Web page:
South Sudan: Innovative Relief for the Sick and Hungry
Nyakoang Rieka set out from her village in the afternoon. Pregnant and with her elderly mother and three small children in tow, she walked several miles through the hot, dry South Sudanese countryside to get to the food distribution at the Pagak Way Station, a group of canvas warehouses and austere concrete block buildings set up to distribute aid. Upon arrival, Ms. Rieka promptly gave birth to her fourth child.
Within hours she was on her way back home with two week’s rations of sorghum, split peas and cooking oil and vaccinations for herself and the children.
What arrived as a family of five now accounted for six of the more than 8,000 people reached by the rapid response mission to Pagak, in Upper Nile State near the border with Ethiopia. The multi-agency effort was motivated by the conflict in South Sudan, and the enormous suffering that it has wrought.
What drew thousands to the distribution center from the surrounding communities was a combination of hunger brought on by disrupted lives and livelihoods and food made available by the distribution system of the World Food Programme. The dividend was health and malnutrition screening for children under 5, polio and measles vaccinations for all children of appropriate age and tetanus shots for women. The parallel health activities were organized by UNICEF and implemented with the help of CARE and local volunteers. The group also identified children who have been separated from their families and entered them into a nationwide database designed to reunite families scattered by the conflict.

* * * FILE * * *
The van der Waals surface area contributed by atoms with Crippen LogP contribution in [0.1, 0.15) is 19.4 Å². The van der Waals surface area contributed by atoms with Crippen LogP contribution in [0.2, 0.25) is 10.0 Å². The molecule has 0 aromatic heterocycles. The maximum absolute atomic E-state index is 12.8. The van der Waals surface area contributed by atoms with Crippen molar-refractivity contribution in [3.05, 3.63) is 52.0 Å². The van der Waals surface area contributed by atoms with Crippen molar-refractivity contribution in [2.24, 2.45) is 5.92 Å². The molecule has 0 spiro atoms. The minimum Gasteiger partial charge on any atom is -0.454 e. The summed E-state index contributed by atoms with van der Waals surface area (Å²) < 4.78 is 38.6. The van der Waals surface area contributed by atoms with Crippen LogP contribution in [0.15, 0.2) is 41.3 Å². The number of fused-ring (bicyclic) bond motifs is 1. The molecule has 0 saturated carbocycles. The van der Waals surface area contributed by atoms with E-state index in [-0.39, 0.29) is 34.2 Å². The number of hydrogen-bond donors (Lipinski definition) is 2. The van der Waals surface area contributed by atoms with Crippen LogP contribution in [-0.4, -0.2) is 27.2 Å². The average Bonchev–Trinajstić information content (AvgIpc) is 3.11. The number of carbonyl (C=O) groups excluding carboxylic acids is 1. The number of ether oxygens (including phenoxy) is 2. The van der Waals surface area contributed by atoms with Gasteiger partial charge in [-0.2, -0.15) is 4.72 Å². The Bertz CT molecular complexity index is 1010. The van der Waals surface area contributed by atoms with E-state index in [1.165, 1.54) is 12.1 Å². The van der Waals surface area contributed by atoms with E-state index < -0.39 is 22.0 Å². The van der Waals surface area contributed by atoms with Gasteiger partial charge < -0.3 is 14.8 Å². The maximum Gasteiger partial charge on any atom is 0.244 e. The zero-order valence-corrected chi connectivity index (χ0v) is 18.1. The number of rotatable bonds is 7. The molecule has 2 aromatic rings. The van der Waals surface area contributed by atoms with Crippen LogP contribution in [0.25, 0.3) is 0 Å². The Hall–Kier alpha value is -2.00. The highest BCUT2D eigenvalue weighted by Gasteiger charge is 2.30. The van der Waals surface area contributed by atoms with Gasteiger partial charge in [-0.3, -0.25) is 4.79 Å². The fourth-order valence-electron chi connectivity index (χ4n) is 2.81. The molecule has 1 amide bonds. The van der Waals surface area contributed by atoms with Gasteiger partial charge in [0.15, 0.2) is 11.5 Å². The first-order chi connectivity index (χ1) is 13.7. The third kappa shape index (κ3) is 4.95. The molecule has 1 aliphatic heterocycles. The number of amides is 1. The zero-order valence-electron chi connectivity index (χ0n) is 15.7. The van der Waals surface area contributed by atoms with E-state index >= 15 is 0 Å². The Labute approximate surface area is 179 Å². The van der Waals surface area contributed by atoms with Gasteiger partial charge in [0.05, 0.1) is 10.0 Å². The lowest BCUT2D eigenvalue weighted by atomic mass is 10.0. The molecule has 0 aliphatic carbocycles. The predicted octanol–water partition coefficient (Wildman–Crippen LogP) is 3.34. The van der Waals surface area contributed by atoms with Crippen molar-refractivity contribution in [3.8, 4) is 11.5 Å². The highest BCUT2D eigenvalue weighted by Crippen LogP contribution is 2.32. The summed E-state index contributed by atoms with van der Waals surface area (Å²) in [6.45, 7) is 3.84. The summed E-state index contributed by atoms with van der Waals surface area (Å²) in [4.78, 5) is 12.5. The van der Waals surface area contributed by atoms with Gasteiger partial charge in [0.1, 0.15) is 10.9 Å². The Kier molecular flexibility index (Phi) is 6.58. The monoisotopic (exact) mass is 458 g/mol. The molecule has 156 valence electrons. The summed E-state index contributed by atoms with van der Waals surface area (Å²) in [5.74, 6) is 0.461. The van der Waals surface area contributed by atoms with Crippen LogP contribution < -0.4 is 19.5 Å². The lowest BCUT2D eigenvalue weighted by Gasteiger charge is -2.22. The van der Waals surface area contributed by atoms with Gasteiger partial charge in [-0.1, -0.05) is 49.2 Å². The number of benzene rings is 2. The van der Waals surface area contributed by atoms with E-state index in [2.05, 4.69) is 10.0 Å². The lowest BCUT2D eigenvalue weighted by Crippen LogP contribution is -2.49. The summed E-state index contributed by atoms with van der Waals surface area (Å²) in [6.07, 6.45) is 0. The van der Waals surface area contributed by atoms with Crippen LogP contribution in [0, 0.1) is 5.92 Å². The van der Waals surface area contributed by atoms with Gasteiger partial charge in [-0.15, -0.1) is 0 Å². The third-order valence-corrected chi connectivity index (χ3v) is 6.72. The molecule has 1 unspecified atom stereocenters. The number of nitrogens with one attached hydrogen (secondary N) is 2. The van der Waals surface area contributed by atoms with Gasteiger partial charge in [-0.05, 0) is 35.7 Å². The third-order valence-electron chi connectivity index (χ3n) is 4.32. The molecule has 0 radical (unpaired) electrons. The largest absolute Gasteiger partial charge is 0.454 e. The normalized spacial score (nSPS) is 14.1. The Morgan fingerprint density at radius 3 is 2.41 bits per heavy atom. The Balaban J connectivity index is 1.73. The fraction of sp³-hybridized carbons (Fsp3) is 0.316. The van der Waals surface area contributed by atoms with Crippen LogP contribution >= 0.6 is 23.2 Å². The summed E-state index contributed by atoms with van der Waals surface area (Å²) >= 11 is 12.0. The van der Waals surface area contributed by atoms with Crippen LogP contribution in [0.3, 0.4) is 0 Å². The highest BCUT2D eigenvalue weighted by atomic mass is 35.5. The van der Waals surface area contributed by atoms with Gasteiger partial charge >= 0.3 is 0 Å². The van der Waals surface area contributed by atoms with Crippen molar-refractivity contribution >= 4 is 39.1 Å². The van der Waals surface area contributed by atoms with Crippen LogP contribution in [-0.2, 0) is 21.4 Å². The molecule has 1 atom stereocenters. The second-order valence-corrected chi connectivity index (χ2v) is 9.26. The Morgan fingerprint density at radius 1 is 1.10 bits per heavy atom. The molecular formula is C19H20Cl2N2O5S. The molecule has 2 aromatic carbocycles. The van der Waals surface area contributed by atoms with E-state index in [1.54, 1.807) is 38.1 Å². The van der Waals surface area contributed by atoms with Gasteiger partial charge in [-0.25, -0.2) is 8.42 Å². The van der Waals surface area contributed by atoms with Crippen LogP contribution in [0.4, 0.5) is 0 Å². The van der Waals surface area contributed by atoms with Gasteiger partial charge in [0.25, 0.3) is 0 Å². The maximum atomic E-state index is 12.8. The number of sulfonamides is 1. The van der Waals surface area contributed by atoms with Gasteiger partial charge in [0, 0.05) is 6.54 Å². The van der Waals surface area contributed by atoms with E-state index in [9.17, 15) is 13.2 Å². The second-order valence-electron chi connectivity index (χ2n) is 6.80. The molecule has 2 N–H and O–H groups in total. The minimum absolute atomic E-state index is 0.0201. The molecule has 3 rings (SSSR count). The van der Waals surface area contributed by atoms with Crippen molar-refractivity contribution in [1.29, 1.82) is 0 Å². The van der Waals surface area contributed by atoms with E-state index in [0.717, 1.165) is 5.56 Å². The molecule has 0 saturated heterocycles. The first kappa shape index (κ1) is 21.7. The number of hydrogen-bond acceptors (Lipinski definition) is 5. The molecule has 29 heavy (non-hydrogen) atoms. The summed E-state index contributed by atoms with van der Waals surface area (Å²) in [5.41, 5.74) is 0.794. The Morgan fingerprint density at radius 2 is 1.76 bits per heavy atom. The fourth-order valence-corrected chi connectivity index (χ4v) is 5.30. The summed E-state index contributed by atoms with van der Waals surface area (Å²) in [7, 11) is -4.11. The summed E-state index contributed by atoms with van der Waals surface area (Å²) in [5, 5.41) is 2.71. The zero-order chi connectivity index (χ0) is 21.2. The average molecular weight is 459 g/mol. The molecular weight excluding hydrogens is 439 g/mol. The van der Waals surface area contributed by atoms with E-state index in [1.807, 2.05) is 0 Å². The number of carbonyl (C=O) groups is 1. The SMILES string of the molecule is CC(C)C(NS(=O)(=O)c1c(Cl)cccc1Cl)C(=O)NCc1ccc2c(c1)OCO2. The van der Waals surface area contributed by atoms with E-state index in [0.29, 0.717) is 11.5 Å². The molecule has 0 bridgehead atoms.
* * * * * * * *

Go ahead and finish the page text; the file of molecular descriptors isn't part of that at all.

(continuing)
“This is an innovative relief initiative,” said CARE Emergencies Officer Isaac Vuciri. “It leverages one set of commodities to provide a broad range of health and protection services, all at the same time.” Vuciri spent several days helping prepare the four-day event, then spent two days registering families and physically verifying their head counts and another day helping to distribute heavy sacks of grain and large cans of cooking oil.
Once registered, the families were guided to another section of the Way Station where CARE’s Maternal and Child Health Officer Agnes Lawa helped screen children for signs of malnutrition and other maladies. “We made a lot of referrals and those mothers will take their children to the local clinic tomorrow for further evaluation to confirm their nutritional status and whether they require in-patient or out-patient treatment,” Lawa said. “It is so sad to see these young children suffering, but I take heart in knowing that they can improve rapidly with the right kind of very basic care.”
Story from CARE Emergency Response Proposal, May 2, 2014.